Monday, July 18, 2011

Hebrew Language Shabbat Stone Found in Lower Galilee

The Jewish sabbath, Shabbat, is one of rest and definitely not work.  There are many things prohibited on the Shabbat including traveling.  Exodus 16:29 states "[L]et no man go out of his place on the seventh day" (Revised Standard Version - Catholic Edition).

The ancient Jews were very concerned on making sure they pleased God by not violating His laws, including when it came to traveling.  They knew not to travel too far from home but how far was too far?  Surely one could move around their home.  But could one visit their neighbors? Walk to the other part of the village?  Walk to the next village?  A Jewish website, Ask Moses, gives this as an answer:
B. Negative Mitzvah #321 sets a maximum walking range from one’s city. The rabbis established the limit to be 2,000 cubits (3,049.5 feet, 0.596 miles (960 meters). [However, this measurement starts 70 2/3 cubits (112.24 ft.) from the city limits.] Practically speaking, this means that you may not walk a straight line more than .598 miles (3161.74 ft.) in any direction in the wilds outside your city limits.
The ancient Jews took the rabbi established geographic limits of roaming very serious.  Shabbat stones, showing the limit of freedom of movement during the sabbath, were placed outside towns to ensure one did not fall into sin.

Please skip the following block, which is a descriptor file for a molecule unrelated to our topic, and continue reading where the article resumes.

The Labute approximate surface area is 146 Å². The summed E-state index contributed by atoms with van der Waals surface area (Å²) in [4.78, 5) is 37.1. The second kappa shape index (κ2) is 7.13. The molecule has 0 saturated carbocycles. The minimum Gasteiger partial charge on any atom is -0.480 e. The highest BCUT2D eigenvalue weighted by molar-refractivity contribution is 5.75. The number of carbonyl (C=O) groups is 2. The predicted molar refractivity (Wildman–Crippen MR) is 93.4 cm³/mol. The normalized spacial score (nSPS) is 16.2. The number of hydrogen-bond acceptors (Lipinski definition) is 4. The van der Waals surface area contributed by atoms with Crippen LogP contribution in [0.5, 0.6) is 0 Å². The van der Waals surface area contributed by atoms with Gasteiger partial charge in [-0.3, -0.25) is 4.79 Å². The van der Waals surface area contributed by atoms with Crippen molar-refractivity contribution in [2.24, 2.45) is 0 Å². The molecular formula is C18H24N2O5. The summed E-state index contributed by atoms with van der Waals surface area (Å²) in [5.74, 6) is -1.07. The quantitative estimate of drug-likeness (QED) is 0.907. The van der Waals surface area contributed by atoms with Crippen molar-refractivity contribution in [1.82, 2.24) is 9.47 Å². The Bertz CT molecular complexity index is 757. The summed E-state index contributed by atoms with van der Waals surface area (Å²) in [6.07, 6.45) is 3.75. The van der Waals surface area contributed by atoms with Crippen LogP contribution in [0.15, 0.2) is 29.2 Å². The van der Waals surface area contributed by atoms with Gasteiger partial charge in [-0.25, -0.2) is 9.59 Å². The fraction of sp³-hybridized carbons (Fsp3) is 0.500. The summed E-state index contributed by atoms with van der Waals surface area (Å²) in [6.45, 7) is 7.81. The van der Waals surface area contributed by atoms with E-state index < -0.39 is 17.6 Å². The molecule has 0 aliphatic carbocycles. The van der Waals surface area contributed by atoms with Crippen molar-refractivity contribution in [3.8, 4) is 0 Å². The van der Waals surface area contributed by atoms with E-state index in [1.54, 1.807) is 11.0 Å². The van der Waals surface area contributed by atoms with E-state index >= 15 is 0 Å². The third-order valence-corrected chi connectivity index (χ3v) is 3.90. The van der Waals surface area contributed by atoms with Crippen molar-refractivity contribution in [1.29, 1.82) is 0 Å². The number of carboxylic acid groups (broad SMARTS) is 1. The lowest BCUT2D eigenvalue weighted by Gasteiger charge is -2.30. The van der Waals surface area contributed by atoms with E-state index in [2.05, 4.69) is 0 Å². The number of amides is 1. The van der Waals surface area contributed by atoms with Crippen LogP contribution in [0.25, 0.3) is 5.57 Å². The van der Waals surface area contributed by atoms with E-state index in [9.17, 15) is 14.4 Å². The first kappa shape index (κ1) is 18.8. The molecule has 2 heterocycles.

Cross the line and sin! (Photo from the Jerusalem Post)
Previous found stones were marked with the word "Shabbat" in Greek.  The use of the Greek language demonstrated the extent of Hellenization in even faithful Jewish communities.  Now, however, a stone has been found in the lower Galilee region with the word "Shabbat" written in Hebrew.  Shockingly this is the only discovered Shabbat stone in Hebrew.  Since we know Hellenization was limited in the Jewish community one must deduce that erosion, landscape changes, and ethno-political changes over time have wiped most of the Hebrew-text stones from the face of the Earth.

1 comment:

Dan tdaxp said...

Interesting --- the article states this is from Imperial times, to I wonder if these explicit sabbath-lines were an actual Jewish tradition, or were the way that Imperial forces imposed curfews on a day that Jews were likely to be off work, talking with each other, and discussing the Occupation...